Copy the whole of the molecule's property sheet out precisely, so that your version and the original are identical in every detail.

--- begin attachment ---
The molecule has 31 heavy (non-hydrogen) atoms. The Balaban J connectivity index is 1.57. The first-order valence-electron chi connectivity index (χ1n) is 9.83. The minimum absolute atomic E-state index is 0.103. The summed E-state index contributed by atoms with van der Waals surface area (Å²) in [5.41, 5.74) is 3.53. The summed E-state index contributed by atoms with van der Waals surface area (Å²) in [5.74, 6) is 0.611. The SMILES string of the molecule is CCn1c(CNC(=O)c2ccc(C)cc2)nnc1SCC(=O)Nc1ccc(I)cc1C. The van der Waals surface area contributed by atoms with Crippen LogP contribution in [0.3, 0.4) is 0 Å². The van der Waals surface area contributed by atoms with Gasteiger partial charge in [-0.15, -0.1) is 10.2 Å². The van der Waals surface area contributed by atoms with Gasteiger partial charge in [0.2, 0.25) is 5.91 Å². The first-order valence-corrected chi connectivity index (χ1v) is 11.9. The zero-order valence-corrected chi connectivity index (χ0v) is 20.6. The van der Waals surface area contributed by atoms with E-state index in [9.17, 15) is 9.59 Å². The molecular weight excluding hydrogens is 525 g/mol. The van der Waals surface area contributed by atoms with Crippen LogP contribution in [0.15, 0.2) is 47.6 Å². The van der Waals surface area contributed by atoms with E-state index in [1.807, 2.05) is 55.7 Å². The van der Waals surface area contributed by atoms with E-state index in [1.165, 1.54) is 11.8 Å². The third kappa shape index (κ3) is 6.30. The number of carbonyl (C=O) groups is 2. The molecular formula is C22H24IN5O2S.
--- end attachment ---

The molecule has 31 heavy (non-hydrogen) atoms. The Balaban J connectivity index is 1.57. The first-order valence-electron chi connectivity index (χ1n) is 9.83. The minimum absolute atomic E-state index is 0.103. The summed E-state index contributed by atoms with van der Waals surface area (Å²) in [5.41, 5.74) is 3.53. The summed E-state index contributed by atoms with van der Waals surface area (Å²) in [5.74, 6) is 0.611. The SMILES string of the molecule is CCn1c(CNC(=O)c2ccc(C)cc2)nnc1SCC(=O)Nc1ccc(I)cc1C. The van der Waals surface area contributed by atoms with Crippen LogP contribution in [0.3, 0.4) is 0 Å². The van der Waals surface area contributed by atoms with Gasteiger partial charge in [-0.15, -0.1) is 10.2 Å². The van der Waals surface area contributed by atoms with Gasteiger partial charge in [0.2, 0.25) is 5.91 Å². The first-order valence-corrected chi connectivity index (χ1v) is 11.9. The zero-order valence-corrected chi connectivity index (χ0v) is 20.6. The van der Waals surface area contributed by atoms with E-state index in [9.17, 15) is 9.59 Å². The molecular weight excluding hydrogens is 525 g/mol. The van der Waals surface area contributed by atoms with Crippen LogP contribution in [0.15, 0.2) is 47.6 Å². The van der Waals surface area contributed by atoms with E-state index in [1.807, 2.05) is 55.7 Å². The van der Waals surface area contributed by atoms with E-state index in [1.165, 1.54) is 11.8 Å². The third kappa shape index (κ3) is 6.30. The number of carbonyl (C=O) groups is 2. The molecular formula is C22H24IN5O2S.